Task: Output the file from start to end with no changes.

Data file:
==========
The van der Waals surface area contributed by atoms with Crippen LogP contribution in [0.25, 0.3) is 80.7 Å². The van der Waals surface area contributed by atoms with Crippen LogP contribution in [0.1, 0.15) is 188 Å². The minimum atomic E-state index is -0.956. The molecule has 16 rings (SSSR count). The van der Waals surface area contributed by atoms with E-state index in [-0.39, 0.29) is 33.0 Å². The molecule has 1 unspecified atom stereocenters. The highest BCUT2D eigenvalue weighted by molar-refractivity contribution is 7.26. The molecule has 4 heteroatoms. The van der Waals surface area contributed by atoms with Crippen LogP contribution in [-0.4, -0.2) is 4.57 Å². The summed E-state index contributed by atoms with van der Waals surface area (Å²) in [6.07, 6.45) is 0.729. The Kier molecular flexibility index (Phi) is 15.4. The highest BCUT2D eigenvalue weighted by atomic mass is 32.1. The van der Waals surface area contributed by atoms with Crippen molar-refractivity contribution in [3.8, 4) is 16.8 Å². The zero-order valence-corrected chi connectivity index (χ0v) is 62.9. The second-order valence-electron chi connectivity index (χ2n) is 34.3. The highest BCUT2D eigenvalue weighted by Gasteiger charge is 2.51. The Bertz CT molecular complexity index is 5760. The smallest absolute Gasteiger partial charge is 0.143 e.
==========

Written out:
The van der Waals surface area contributed by atoms with Crippen LogP contribution in [0.25, 0.3) is 80.7 Å². The van der Waals surface area contributed by atoms with Crippen LogP contribution in [0.1, 0.15) is 188 Å². The minimum atomic E-state index is -0.956. The molecule has 16 rings (SSSR count). The van der Waals surface area contributed by atoms with E-state index in [-0.39, 0.29) is 33.0 Å². The molecule has 1 unspecified atom stereocenters. The highest BCUT2D eigenvalue weighted by molar-refractivity contribution is 7.26. The molecule has 4 heteroatoms. The van der Waals surface area contributed by atoms with Crippen LogP contribution in [-0.4, -0.2) is 4.57 Å². The summed E-state index contributed by atoms with van der Waals surface area (Å²) in [6.07, 6.45) is 0.729. The Kier molecular flexibility index (Phi) is 15.4. The highest BCUT2D eigenvalue weighted by atomic mass is 32.1. The van der Waals surface area contributed by atoms with Crippen molar-refractivity contribution in [3.8, 4) is 16.8 Å². The zero-order valence-corrected chi connectivity index (χ0v) is 62.9. The second-order valence-electron chi connectivity index (χ2n) is 34.3. The highest BCUT2D eigenvalue weighted by Gasteiger charge is 2.51. The Bertz CT molecular complexity index is 5760. The smallest absolute Gasteiger partial charge is 0.143 e.